Blog Banner
FAQ About Wills And Trusts
FAQ About Wills And Trusts
  1. Home
  2.  » 
  3. Estate Planning
  4.  » FAQ About Wills And Trusts

Answers To Frequently Asked Questions About Wills And Trusts

When planning for the future, it is common to have many questions. At The Murphy Law Group, we are here to help you through all aspects of estate planning and elder law. Our lawyers are dedicated to guiding you through each step of the process so you can be sure your needs and goals will be met.

To learn more about wills and trusts, please see the questions and answers below. To discuss your specific concerns, contact The Murphy Law Group online or call our Sarasota office today at 941-584-9570 to schedule a free consultation.

What is a will?

A will is a legally binding document that is created in order to detail how you wish your estate to be handled, how your assets will be distributed and who is to take guardianship of minor children in the event of your death. There are many do-it-yourself types of wills available online, though it is best to work with an experienced elder law and estate planning attorney who knows what needs to be included in the document for it to be legal.

What is a trust?

A trust is a legal agreement, often referred to as a fiduciary arrangement, for another person or entity (called a trustee) to hold designated assets on behalf of named beneficiaries or heirs. Many different types of trusts can be created to achieve a wide range of goals, such as provide for an individual with special needs, hold the assets of a life insurance policy, provide for a charitable organization, avoid estate taxes and probate, and generally protect assets and/or property for the future benefit of the designated individuals or entities. You do not have to be wealthy to benefit from a trust. Talking through the benefits of a trust with a knowledgeable lawyer can help you understand how a trust may fit into your comprehensive estate plan.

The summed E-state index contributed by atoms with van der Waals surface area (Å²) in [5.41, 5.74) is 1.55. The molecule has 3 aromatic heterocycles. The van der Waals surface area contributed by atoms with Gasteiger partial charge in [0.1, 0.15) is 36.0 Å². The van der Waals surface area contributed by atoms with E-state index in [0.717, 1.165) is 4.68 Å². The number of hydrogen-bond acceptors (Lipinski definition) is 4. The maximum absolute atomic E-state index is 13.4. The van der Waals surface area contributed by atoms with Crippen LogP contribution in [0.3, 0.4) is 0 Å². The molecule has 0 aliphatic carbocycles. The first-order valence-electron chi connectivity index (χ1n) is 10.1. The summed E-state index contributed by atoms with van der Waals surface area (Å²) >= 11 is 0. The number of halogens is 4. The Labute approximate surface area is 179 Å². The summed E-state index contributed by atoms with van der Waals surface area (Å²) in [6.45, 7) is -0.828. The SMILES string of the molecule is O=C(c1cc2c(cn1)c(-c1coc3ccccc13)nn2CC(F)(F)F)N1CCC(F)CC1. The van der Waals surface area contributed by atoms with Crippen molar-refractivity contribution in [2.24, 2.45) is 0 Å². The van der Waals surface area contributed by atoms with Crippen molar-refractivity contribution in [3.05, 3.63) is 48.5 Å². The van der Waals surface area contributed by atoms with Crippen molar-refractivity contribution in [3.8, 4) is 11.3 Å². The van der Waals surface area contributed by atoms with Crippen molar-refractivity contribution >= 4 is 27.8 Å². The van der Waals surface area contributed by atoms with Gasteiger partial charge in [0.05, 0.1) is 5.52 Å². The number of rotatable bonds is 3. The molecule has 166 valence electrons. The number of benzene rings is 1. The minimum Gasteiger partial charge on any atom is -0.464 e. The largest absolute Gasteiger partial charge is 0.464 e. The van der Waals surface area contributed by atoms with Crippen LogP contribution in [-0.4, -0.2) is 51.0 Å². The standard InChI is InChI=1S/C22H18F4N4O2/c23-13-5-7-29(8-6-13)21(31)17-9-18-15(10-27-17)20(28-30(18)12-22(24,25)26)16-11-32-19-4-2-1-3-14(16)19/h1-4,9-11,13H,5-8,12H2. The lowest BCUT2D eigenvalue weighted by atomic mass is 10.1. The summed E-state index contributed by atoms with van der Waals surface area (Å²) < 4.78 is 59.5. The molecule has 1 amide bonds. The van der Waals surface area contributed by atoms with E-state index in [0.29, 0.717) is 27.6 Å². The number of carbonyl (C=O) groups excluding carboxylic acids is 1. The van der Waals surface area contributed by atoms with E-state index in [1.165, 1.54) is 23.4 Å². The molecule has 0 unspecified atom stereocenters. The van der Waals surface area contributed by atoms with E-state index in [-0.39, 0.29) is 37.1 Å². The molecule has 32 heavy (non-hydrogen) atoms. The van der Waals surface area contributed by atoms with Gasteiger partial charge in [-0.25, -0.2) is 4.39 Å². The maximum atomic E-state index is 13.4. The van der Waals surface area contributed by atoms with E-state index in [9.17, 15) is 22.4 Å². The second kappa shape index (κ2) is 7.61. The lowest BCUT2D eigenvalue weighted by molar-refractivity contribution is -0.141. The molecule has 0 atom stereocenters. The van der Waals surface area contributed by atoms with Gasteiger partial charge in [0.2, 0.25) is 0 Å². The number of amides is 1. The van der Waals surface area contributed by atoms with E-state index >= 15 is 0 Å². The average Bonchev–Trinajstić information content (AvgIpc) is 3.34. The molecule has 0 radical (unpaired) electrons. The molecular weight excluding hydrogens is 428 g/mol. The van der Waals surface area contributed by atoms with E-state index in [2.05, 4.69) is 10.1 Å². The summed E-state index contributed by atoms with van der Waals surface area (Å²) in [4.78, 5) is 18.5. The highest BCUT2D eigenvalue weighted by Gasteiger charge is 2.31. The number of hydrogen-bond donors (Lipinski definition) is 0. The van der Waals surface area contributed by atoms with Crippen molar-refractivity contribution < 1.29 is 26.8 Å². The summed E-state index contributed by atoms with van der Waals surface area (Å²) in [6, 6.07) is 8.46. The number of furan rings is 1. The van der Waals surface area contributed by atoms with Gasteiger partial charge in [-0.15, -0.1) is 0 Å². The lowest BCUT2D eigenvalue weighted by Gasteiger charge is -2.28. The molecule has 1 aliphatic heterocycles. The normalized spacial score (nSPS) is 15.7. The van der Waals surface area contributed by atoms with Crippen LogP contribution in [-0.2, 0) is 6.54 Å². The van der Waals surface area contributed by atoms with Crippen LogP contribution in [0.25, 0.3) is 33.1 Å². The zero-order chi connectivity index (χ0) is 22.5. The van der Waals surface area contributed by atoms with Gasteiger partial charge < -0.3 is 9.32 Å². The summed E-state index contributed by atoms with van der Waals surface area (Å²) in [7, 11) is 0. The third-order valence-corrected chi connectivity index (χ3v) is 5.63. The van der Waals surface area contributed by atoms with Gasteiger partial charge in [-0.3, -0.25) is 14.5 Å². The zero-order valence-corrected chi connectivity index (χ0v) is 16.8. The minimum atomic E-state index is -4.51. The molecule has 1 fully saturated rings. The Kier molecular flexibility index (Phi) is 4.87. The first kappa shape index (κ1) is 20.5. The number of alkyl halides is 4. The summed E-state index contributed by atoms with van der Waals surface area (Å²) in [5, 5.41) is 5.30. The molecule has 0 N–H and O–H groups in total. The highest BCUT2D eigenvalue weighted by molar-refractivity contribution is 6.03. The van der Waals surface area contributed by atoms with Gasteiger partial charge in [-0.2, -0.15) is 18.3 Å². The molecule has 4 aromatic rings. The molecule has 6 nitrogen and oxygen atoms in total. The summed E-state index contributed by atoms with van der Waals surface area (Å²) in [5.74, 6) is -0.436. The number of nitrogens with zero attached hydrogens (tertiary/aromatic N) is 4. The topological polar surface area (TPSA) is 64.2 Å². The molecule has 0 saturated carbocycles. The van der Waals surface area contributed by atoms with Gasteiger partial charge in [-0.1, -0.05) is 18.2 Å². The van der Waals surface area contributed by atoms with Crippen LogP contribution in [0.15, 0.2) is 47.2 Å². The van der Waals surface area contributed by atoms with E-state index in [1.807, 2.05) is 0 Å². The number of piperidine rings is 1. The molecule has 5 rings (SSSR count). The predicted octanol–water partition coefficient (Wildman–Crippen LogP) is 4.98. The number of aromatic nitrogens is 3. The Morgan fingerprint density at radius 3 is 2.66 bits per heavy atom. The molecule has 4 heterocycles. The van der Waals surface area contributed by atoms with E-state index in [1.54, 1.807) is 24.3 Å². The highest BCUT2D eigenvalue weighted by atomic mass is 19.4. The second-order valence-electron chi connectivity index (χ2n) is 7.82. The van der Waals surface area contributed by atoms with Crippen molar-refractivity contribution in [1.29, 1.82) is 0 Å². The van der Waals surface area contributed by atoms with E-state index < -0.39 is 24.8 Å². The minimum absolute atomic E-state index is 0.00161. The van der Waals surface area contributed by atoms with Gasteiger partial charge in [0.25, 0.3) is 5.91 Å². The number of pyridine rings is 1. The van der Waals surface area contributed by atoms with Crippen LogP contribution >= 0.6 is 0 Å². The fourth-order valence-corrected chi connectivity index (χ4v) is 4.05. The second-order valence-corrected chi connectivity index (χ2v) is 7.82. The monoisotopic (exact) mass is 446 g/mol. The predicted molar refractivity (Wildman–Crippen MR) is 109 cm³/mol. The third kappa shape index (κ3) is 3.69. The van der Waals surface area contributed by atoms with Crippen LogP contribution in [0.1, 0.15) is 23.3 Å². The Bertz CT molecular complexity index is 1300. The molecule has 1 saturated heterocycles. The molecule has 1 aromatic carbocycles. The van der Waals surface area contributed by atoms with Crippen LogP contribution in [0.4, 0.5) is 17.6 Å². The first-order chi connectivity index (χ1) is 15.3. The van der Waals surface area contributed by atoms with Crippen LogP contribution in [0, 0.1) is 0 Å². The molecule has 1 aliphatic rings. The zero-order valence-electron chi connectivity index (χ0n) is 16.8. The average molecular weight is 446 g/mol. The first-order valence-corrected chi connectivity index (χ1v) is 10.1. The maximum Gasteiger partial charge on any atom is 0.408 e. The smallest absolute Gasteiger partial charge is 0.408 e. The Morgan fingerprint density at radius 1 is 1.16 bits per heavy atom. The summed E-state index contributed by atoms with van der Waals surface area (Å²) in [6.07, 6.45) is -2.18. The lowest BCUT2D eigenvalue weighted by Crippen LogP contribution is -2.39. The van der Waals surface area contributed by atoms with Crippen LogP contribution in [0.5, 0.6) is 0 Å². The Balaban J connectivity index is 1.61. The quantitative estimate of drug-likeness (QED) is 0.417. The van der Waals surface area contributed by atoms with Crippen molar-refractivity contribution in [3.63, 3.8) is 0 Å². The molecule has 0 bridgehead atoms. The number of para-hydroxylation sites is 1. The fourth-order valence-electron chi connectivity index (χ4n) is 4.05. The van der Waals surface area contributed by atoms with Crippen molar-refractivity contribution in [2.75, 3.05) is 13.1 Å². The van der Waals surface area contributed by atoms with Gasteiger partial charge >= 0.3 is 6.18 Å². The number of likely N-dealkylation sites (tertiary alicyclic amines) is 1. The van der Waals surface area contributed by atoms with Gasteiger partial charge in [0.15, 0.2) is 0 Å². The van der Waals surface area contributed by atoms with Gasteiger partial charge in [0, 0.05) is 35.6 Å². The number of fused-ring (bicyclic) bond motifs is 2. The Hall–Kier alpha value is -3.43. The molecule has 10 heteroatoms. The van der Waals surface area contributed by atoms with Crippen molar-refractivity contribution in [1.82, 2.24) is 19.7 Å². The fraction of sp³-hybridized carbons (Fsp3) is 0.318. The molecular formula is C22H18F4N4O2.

Do I need a will?

While it is not required that you have a will, having one makes things easier for your heirs and beneficiaries. Having a will also prevents the state from handling your estate. With your wishes for your assets specifically stated, there is no question about who gets what. So while you do not need a will, it is in your best interests to have one created with an estate planning lawyer’s help.

What happens if I don’t have a will?

Dying without a will in place is called dying “intestate.” If you die intestate, the state of Florida will oversee the payment of estate debts and taxes and the distribution of any remaining assets to heirs that are identified by the state. If you have minor children, the state will appoint a guardian for them. Overall, not having a will leaves your estate up to the letter of the law and will most likely not be handled in a way that you would have liked.

What is a living will?

In Florida, a living will is made up of two documents. The first is called an advance health care directive. This document specifically states how you wish to be medically cared for if you cannot express your wishes yourself. It can be as detailed as you want it to be and encompass all types of medical care for all types of serious, incapacitating conditions. The second document is called a medical power of attorney. In this document, you can name someone who is legally granted the ability to make medical decisions on your behalf if you cannot do so due to an accident or illness.